Then I think I'm on the right track cool.gif Although I do keep looking and saving links to videos or articles for motivation and I do run out of them. Then I get worried so there's more motivation tongue.gif That's the virtuoso's journey for me laugh.gif


That's a very good approach man - motivation is something that is influenced by a lot of things occurring in our lives, so keeping a constant reminder about what you want to reach - having in mind the words and positive energy of great men who got there already!

Will you share some of those videos with all of us? We can all benefit, I am sure!


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Darius Wave
post Jul 19 2013, 03:30 PM
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QUOTE (sammetal92 @ Jul 18 2013, 06:21 AM) *
Great post Cosmin smile.gif One thing that's related to this that I'd like to ask is motivation. Some days of the week, I feel so pumped and I've made practice sessions with exact timings and I'll follow those sessions to the minute. While on some other days, I don't even feel like picking up the guitar, so I don't. Instead, I go watch a movie or something tongue.gif

I have like 6 different practice sessions, so I don't get bored, but I still get demotivated for a day or two. Is that normal, and is it really affecting my technique? Because honestly, I can start at 140 BPM if I ended yesterday at 140 BPM on the same technique, but if I leave the guitar for a day or two, I have to start at 20 BPM below my last recorded measurement with the metronome, but it only takes me about 4-5 minutes to go a little over 140 BPM after a proper warmup.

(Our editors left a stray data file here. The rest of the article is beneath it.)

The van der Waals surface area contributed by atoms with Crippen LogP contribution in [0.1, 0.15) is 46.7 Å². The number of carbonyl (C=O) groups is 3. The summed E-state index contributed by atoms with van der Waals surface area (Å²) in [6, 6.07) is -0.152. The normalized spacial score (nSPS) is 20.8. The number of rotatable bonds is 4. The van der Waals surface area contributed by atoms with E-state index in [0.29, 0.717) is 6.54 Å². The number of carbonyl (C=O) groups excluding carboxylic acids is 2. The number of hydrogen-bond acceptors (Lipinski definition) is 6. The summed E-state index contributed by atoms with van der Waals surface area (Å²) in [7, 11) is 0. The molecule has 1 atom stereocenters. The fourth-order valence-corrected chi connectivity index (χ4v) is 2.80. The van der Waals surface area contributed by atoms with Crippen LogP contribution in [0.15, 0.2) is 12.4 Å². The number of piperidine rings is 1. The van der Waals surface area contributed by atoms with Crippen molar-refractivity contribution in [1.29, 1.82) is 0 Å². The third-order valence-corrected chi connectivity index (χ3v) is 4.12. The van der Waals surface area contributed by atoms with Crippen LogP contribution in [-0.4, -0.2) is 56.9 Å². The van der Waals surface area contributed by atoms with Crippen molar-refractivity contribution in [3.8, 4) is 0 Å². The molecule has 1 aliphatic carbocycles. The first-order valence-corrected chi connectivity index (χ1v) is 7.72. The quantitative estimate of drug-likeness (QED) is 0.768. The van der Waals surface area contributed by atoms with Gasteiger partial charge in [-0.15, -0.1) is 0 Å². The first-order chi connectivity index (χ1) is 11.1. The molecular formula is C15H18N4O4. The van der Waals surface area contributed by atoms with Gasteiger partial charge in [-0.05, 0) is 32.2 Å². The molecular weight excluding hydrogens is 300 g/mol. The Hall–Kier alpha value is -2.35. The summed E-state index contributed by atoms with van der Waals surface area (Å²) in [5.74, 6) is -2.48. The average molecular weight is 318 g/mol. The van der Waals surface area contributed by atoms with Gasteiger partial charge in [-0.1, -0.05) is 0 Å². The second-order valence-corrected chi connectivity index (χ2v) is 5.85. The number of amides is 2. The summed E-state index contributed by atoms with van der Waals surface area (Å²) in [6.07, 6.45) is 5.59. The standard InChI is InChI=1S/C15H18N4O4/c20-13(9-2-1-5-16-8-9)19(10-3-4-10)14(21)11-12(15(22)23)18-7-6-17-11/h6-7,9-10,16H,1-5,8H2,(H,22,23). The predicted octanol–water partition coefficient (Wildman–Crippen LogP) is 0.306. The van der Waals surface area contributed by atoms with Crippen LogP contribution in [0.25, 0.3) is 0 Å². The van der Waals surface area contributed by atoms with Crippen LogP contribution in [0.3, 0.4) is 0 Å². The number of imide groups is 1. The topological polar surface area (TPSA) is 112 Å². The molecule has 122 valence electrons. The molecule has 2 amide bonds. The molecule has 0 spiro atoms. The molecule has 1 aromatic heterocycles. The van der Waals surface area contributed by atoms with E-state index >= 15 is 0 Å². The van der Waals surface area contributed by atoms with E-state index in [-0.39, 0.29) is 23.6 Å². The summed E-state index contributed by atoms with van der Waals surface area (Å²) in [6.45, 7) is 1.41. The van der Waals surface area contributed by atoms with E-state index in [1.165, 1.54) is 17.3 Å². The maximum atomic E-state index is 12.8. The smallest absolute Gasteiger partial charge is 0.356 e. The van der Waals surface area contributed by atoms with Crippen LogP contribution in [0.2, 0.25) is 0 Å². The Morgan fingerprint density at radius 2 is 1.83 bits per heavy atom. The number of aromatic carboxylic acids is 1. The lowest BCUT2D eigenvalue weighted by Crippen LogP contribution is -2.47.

Hope I didn't confuse you people too much mellow.gif



You do the worst possible thing maaaaan! biggrin.gif Movies gave me 90% of skills I currently have. Watching 2 or 3 movies and doing most borring though most efficient exercises biggrin.gif I don't think I would practice that much as a teenager without a movies. Now You're telling me that You're wasting such a precious ossacion to practise ...damn tongue.gif


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sammetal92
post Jul 19 2013, 04:06 PM
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Sure smile.gif

Some articles:

http://www.motivation123.com/motivation-articles-02.html
http://www.ultimate-guitar.com/columns/jun...motivation.html
http://www.guitar.com/articles/steve-vai-impossible-guitar

Some videos:

A lesson from Steve Vai smile.gif Most of you will have already watched this:



And this one is by our very own Brandon (thefireball) biggrin.gif I think this video is extremely inspirational smile.gif



This is an amazing 8 minute short story about a street guitarist:



QUOTE (Darius Wave @ Jul 19 2013, 02:30 PM) *